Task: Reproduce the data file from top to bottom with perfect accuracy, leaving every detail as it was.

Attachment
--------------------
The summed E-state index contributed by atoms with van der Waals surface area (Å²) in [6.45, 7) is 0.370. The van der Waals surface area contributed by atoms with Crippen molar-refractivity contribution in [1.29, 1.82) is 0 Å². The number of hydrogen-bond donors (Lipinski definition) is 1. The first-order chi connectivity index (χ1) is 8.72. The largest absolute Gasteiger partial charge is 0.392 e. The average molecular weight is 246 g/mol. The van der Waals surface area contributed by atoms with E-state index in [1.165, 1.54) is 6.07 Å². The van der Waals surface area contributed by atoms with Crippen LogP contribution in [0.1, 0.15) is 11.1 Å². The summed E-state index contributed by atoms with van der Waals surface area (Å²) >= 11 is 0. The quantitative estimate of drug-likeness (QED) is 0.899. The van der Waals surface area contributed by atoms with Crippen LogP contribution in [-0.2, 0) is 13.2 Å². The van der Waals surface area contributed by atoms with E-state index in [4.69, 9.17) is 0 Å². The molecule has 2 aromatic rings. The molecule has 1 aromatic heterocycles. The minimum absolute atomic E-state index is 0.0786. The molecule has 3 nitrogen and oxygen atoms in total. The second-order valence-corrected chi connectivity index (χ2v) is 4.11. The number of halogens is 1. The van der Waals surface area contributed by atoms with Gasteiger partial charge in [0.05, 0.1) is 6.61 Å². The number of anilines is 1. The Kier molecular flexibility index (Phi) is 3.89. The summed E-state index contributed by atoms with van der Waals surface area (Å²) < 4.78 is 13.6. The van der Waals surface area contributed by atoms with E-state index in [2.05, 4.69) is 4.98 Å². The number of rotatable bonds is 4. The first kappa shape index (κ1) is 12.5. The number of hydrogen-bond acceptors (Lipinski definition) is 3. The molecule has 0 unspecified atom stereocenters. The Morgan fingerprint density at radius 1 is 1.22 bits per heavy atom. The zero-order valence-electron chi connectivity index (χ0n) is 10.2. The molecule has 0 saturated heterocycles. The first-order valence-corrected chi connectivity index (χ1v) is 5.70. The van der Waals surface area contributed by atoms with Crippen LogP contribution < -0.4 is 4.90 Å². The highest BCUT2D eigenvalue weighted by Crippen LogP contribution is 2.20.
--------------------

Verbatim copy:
The summed E-state index contributed by atoms with van der Waals surface area (Å²) in [6.45, 7) is 0.370. The van der Waals surface area contributed by atoms with Crippen molar-refractivity contribution in [1.29, 1.82) is 0 Å². The number of hydrogen-bond donors (Lipinski definition) is 1. The first-order chi connectivity index (χ1) is 8.72. The largest absolute Gasteiger partial charge is 0.392 e. The average molecular weight is 246 g/mol. The van der Waals surface area contributed by atoms with E-state index in [1.165, 1.54) is 6.07 Å². The van der Waals surface area contributed by atoms with Crippen LogP contribution in [0.1, 0.15) is 11.1 Å². The summed E-state index contributed by atoms with van der Waals surface area (Å²) >= 11 is 0. The quantitative estimate of drug-likeness (QED) is 0.899. The van der Waals surface area contributed by atoms with Crippen LogP contribution in [-0.2, 0) is 13.2 Å². The van der Waals surface area contributed by atoms with E-state index in [4.69, 9.17) is 0 Å². The molecule has 2 aromatic rings. The molecule has 1 aromatic heterocycles. The minimum absolute atomic E-state index is 0.0786. The molecule has 3 nitrogen and oxygen atoms in total. The second-order valence-corrected chi connectivity index (χ2v) is 4.11. The number of halogens is 1. The van der Waals surface area contributed by atoms with Gasteiger partial charge in [0.05, 0.1) is 6.61 Å². The number of anilines is 1. The Kier molecular flexibility index (Phi) is 3.89. The summed E-state index contributed by atoms with van der Waals surface area (Å²) < 4.78 is 13.6. The van der Waals surface area contributed by atoms with E-state index in [2.05, 4.69) is 4.98 Å². The number of rotatable bonds is 4. The first kappa shape index (κ1) is 12.5. The number of hydrogen-bond acceptors (Lipinski definition) is 3. The molecule has 0 unspecified atom stereocenters. The Morgan fingerprint density at radius 1 is 1.22 bits per heavy atom. The zero-order valence-electron chi connectivity index (χ0n) is 10.2. The molecule has 0 saturated heterocycles. The first-order valence-corrected chi connectivity index (χ1v) is 5.70. The van der Waals surface area contributed by atoms with Crippen LogP contribution < -0.4 is 4.90 Å². The highest BCUT2D eigenvalue weighted by Crippen LogP contribution is 2.20.